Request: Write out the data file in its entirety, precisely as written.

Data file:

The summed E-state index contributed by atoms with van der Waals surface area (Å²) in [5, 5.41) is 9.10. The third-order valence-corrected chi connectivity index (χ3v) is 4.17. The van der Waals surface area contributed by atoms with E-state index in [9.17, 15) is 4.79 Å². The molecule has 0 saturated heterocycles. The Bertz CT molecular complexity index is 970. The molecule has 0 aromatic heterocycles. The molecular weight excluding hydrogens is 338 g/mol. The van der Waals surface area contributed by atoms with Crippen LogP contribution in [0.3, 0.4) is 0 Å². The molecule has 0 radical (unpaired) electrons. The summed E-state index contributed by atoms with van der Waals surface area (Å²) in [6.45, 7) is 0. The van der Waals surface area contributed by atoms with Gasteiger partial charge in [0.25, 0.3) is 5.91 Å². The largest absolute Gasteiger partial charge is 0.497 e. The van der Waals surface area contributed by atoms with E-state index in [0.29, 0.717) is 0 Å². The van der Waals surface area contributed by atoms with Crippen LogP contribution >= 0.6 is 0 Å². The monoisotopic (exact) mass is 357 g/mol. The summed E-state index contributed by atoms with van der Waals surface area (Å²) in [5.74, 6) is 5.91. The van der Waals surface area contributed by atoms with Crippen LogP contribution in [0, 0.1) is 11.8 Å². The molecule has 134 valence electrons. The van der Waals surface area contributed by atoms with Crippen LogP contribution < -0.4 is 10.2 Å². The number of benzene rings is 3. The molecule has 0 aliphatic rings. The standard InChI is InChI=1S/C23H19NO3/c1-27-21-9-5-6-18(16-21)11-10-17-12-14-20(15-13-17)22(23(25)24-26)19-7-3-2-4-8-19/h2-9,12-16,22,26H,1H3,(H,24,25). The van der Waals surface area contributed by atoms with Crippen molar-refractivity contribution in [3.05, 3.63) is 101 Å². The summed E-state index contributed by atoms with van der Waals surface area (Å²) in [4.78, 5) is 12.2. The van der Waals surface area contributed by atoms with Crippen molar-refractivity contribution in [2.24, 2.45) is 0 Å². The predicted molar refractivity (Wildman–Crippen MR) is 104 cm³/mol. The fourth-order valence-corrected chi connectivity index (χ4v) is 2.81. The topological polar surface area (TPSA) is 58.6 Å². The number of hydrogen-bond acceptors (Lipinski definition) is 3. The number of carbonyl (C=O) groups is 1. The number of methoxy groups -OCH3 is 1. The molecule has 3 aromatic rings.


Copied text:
The summed E-state index contributed by atoms with van der Waals surface area (Å²) in [5, 5.41) is 9.10. The third-order valence-corrected chi connectivity index (χ3v) is 4.17. The van der Waals surface area contributed by atoms with E-state index in [9.17, 15) is 4.79 Å². The molecule has 0 saturated heterocycles. The Bertz CT molecular complexity index is 970. The molecule has 0 aromatic heterocycles. The molecular weight excluding hydrogens is 338 g/mol. The van der Waals surface area contributed by atoms with Crippen LogP contribution in [0.3, 0.4) is 0 Å². The molecule has 0 radical (unpaired) electrons. The summed E-state index contributed by atoms with van der Waals surface area (Å²) in [6.45, 7) is 0. The van der Waals surface area contributed by atoms with Gasteiger partial charge in [0.25, 0.3) is 5.91 Å². The largest absolute Gasteiger partial charge is 0.497 e. The van der Waals surface area contributed by atoms with E-state index in [0.29, 0.717) is 0 Å². The van der Waals surface area contributed by atoms with Crippen LogP contribution >= 0.6 is 0 Å². The monoisotopic (exact) mass is 357 g/mol. The summed E-state index contributed by atoms with van der Waals surface area (Å²) in [5.74, 6) is 5.91. The van der Waals surface area contributed by atoms with Crippen LogP contribution in [0, 0.1) is 11.8 Å². The molecule has 134 valence electrons. The van der Waals surface area contributed by atoms with Crippen LogP contribution < -0.4 is 10.2 Å². The number of benzene rings is 3. The molecule has 0 aliphatic rings. The standard InChI is InChI=1S/C23H19NO3/c1-27-21-9-5-6-18(16-21)11-10-17-12-14-20(15-13-17)22(23(25)24-26)19-7-3-2-4-8-19/h2-9,12-16,22,26H,1H3,(H,24,25). The van der Waals surface area contributed by atoms with Crippen molar-refractivity contribution in [3.05, 3.63) is 101 Å². The summed E-state index contributed by atoms with van der Waals surface area (Å²) in [4.78, 5) is 12.2. The van der Waals surface area contributed by atoms with Crippen molar-refractivity contribution in [2.24, 2.45) is 0 Å². The predicted molar refractivity (Wildman–Crippen MR) is 104 cm³/mol. The fourth-order valence-corrected chi connectivity index (χ4v) is 2.81. The topological polar surface area (TPSA) is 58.6 Å². The number of hydrogen-bond acceptors (Lipinski definition) is 3. The number of carbonyl (C=O) groups is 1. The number of methoxy groups -OCH3 is 1. The molecule has 3 aromatic rings.